But it wasn’t the currents or the North Channel’s notorious jellyfish blooms that frightened Argüelles going into the swim. It was hypothermia. “I’m from Mexico,” he said the day before his attempt. “We don’t have cold water.”
The oldest of four brothers, Argüelles grew up in the Coyoacán borough of Mexico City.
In 1968, when he was 9, the Olympics came to town, and Felipe Muñoz Kapamas became the first Mexican to win a gold medal, in the 200-meter breaststroke. His feat captivated Argüelles, and he took up swimming. Five years later, after his father lost his job, Argüelles started selling Speedo caps and goggles at swim meets to help feed the family.
A Speedo executive, Bill Lee, took notice and became his mentor and benefactor.
Argüelles moved in with Lee’s family in Northern California and swam for one year at Stanford, narrowly missing out on making the Mexican Olympic team in 1976 and 1980.
In the 1990s, having stopped swimming, he started a business to bring competitive triathlons to Mexico and completed his first of five Ironman distance races (2.4-mile swim, 112-mile bike and 26.2-mile run) in Kona, Hawaii, in 1994.
In 1999, he went back to swimming, and for his 40th birthday he swam the English Channel for the first time.
He has also swum around Manhattan Island twice. All while serving in multiple Mexican government ministries and running a private school system he founded.
Ever since he made the commitment to complete the Oceans Seven two years ago, he has spent weekends training. He hired a strength coach and a mental fitness coach, studied muscle activation technique, and bulked up in the gym and at the kitchen table, adding both muscle and fat until he reached 210 pounds.
He does not swim in a wetsuit.
“People ask me if I swim with neoprene,” he said Wednesday, “and I say I have my own bioprene.”
Good thing. Steep yourself in 55-degree water for, say, 12 hours without a wetsuit, and it won’t take long before your blood is shunted from your head and extremities to the core, to protect your internal organs. “That’s why open water swimmers have hallucinations,” Munatones said. “They start to lose their mental clarity because the capillaries of their brain start to close up.”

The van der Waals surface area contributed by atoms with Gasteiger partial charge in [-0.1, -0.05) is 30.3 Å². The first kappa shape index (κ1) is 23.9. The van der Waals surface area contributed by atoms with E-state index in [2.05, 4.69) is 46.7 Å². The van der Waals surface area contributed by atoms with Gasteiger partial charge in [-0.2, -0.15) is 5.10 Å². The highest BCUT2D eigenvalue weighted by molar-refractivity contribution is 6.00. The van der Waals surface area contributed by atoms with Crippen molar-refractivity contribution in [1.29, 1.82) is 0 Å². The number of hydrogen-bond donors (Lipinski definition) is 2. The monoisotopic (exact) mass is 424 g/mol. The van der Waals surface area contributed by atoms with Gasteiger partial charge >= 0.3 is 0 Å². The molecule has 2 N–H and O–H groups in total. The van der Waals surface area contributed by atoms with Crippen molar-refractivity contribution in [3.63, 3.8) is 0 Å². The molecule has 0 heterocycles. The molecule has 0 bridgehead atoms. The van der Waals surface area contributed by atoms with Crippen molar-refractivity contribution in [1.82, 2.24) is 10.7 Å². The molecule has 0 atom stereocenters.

Kim Chambers, the third woman and the sixth athlete to complete the Oceans Seven, said, “You are a bit delirious, as if emerging from general anesthesia.”
But it wasn’t the cold that affected Argüelles when he hit a wall of exhaustion at 5 p.m. Thursday, more than 10 hours into his swim.
It was the tides.
Argüelles got caught in an eddy and was held in place for an hour. The captain of the boat noticed and informed Argüelles that he would have to swim as hard as possible to try to break through.
Argüelles, punctuating the recollection with a Mexican vulgarism, said, “I had to use all my mental training at that moment.”
He hammered away. Three hours later, he made the final 100 meters, washing in with a foaming tide just before 9 p.m. local time. Exhausted, he sat on a slick boulder and raised his arms. After a swim of 13 hours 32 minutes 32 seconds, and a total of 25.7 miles as he meandered out there, Argüelles had done it.
“Three times in my life,” he said by phone on the boat ride back to Donaghadee, “I have been this well prepared for an event: the Olympic trials in 1976 and 1980 and today. I never made the Olympics, but today I redeemed myself.”
According to Munatones, there are even bigger ramifications to consider. This is the golden age of open water swimming, with over 12,000 races held in 168 countries around the world each year, and Argüelles’s feat may inspire more people to take on the challenge of completing the Oceans Seven.
“He’s a pioneer,” Munatones said. “He set the standard in channel swimming for the Spanish-speaking world and for people over 50. To do one of the world’s most arduous endurance challenges at his age is mind-boggling.”